But I’m also thinking that this might be the way I finally finish the novel. I’ve never managed before (and I’m not ashamed to admit that), and I sometimes wonder if that’s because when I get to the thicker parts, I look at the book, realize just how much more I have to get through, and put the book back on the shelf to regather dust. Now the only way I have to keep track is to tap the middle of the screen and see where I am in terms of pages–or to look at the little scroll bar at the bottom–but the number of pages in the former is so large (because the pages are so small) that it’s hard to process just how much farther I really have to go, and the scroll bar at the bottom is so blunt an instrument I mostly ignore it.
I think it’s the uncertainty of just how much farther I have to go that’s keeping the pressure off. Now, I’ll pick up my phone late in the evening, crank up the app, read through 100 or so “pages,” and head off to sleep. And eventually, I think, I’ll finish it.
Other reading I’ve been doing of late: my friend Becka McKay lent me a copy of Inferno done by 20 different translators that I’m also slowly working my way through. I’ve read Dante a number of times–did a class with John DuVal at Arkansas where we read multiple translations of each section–but it’s been a few years since I sat down and really savored it. I’m going at a slow pace–a couple of cantos every couple of nights–and the different voices are really interesting. I’ll do a post on the differences when I finish it.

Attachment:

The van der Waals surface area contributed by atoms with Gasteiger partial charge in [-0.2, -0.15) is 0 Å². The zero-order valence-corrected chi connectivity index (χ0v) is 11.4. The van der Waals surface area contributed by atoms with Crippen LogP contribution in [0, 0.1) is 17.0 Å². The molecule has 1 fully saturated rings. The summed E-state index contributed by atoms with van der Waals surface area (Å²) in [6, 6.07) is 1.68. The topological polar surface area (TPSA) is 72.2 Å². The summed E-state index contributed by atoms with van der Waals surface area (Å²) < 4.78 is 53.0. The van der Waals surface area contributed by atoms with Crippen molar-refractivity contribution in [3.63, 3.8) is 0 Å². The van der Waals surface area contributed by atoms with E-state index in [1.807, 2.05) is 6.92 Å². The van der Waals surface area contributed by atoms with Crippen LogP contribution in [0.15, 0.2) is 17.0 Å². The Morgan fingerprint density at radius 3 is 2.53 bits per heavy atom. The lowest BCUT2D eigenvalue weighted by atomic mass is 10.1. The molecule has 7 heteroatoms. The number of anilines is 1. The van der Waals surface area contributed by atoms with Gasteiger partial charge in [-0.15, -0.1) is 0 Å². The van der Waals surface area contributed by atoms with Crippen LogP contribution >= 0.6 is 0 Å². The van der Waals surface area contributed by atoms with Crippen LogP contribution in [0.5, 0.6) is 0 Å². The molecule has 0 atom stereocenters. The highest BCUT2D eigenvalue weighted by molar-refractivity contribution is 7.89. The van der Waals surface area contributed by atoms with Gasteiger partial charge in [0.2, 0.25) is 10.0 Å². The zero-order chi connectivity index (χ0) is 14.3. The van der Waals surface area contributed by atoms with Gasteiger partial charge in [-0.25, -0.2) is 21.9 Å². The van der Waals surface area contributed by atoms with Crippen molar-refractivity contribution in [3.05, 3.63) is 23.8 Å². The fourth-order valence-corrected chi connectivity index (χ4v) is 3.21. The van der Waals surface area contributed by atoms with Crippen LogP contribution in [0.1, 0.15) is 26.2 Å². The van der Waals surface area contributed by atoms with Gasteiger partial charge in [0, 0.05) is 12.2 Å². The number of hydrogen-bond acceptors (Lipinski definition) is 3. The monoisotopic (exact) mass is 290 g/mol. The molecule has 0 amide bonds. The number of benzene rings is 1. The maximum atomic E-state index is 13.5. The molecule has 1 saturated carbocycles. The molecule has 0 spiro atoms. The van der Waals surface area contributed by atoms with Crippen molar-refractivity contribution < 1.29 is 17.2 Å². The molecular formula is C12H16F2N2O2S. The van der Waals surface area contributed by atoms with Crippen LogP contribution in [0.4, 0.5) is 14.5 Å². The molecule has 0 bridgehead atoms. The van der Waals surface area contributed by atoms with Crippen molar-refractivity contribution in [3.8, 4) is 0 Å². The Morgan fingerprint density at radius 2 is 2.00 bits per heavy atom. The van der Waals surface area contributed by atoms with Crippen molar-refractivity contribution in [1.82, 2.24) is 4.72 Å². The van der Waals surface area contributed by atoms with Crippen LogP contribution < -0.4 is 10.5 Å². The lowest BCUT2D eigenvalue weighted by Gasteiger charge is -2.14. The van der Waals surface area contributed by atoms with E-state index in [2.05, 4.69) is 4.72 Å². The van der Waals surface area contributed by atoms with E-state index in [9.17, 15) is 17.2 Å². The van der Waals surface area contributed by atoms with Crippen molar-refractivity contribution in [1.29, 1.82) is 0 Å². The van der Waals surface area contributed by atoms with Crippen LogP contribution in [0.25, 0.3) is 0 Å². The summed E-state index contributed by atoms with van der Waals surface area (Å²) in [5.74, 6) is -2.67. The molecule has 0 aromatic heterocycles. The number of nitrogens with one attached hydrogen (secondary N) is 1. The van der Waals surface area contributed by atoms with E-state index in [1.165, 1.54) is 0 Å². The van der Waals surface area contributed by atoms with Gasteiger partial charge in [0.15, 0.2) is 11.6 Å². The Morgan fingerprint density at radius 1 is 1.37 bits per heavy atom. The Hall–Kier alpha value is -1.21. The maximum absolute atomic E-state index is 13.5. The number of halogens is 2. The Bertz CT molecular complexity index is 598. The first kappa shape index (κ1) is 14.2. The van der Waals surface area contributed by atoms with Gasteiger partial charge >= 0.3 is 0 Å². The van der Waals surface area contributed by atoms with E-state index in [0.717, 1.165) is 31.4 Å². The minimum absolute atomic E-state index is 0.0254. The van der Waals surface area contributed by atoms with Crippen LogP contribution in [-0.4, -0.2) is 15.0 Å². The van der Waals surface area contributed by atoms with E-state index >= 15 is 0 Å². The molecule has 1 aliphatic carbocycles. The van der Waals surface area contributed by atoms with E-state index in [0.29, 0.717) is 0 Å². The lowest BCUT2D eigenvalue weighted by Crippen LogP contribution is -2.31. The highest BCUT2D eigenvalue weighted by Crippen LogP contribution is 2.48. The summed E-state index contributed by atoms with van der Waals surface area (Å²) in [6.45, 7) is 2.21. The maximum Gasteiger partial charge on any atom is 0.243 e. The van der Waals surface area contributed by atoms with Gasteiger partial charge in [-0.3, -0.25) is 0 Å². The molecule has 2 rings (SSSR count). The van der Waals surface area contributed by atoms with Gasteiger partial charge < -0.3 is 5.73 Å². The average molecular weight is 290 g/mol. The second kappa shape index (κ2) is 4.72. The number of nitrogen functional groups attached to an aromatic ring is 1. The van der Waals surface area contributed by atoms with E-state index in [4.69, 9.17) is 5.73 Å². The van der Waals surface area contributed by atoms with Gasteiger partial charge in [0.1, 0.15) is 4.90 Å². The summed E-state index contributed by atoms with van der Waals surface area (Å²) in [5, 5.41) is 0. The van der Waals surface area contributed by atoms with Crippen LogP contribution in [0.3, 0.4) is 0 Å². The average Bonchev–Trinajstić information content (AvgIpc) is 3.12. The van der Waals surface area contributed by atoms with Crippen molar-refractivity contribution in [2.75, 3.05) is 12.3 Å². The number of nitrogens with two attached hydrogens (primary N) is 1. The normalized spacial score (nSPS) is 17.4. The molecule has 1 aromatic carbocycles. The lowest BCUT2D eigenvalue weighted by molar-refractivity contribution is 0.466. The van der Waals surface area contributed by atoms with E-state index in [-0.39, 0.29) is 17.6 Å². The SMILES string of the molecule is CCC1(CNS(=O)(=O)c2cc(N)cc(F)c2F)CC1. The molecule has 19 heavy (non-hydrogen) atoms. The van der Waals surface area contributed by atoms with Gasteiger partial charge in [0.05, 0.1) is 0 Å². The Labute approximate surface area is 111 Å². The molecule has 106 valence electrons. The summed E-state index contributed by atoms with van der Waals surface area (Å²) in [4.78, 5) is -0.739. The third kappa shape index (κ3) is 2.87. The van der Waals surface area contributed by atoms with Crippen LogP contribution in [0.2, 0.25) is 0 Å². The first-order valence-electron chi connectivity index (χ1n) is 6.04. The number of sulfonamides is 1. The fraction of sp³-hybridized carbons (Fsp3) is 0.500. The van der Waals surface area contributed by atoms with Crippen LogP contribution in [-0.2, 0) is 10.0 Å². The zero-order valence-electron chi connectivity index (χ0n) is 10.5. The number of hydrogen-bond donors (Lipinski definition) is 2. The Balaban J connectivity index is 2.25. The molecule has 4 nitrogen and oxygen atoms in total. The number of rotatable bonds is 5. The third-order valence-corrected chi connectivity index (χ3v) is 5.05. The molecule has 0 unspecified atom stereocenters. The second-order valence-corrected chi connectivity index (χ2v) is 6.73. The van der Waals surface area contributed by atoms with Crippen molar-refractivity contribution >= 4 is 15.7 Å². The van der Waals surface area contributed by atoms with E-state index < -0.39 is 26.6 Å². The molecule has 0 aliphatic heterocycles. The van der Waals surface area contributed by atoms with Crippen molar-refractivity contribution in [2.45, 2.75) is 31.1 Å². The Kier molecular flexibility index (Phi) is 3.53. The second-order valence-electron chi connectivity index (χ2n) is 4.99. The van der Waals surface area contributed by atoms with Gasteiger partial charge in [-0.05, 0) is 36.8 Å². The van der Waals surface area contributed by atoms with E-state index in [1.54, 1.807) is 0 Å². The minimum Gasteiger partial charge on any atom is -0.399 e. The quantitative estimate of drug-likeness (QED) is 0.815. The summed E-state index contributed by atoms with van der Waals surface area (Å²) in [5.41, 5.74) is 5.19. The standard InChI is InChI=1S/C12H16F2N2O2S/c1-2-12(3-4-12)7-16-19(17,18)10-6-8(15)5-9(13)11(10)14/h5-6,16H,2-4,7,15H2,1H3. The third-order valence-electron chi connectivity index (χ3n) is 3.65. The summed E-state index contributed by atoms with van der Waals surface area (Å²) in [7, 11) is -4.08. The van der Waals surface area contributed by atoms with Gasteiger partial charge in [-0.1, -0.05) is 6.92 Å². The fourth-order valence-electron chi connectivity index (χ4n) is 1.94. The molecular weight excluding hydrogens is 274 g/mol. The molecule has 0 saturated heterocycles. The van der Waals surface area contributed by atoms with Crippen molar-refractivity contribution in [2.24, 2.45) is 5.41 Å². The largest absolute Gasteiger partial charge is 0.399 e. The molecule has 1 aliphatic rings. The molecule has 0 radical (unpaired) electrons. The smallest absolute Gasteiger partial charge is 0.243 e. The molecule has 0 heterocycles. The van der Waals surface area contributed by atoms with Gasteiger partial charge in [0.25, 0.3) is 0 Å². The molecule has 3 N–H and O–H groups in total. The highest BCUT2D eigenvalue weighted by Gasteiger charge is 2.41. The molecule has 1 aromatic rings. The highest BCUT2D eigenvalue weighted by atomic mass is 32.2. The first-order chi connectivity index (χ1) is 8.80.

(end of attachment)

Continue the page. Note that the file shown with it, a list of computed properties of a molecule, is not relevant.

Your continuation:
I’m working on a review of Stacey Lynn Brown’s Cradle Song for The Rumpus, and I just received a copy of the complete correspondence between Elizabeth Bishop and Robert Lowell, which I’m looking forward to dipping into. I finished Robert Creeley’s Pieces and realized I’ll have to read it several more times before I really get what he’s doing, and that I may never get it. I’ve also received (as review copies) new collections from Derek Wolcott and Carl Phillips, as well as a copy of some translations from the Chinese. All await, along with those
I couldn’t pass it up. I was hoping to add some different functionality to my main blog, so I set one up to test on, and the name was available. What was I supposed to do?
When I started Incertus four years ago, I was planning on making it a blog that dealt with politics and poetics, and over the years I’ve tried, without success, to make it more of a poetry blog. It’s not going to happen, I’ve decided, so since I have this place now, I’ll make it lit-centered. I’ll put some of my work up here, boast about my successes (hopefully without seeming too geeky about it), and if and when I get a book published, this will be the main hub dealing with it.
And maybe I’ll actually write some critical stuff as well. You never know.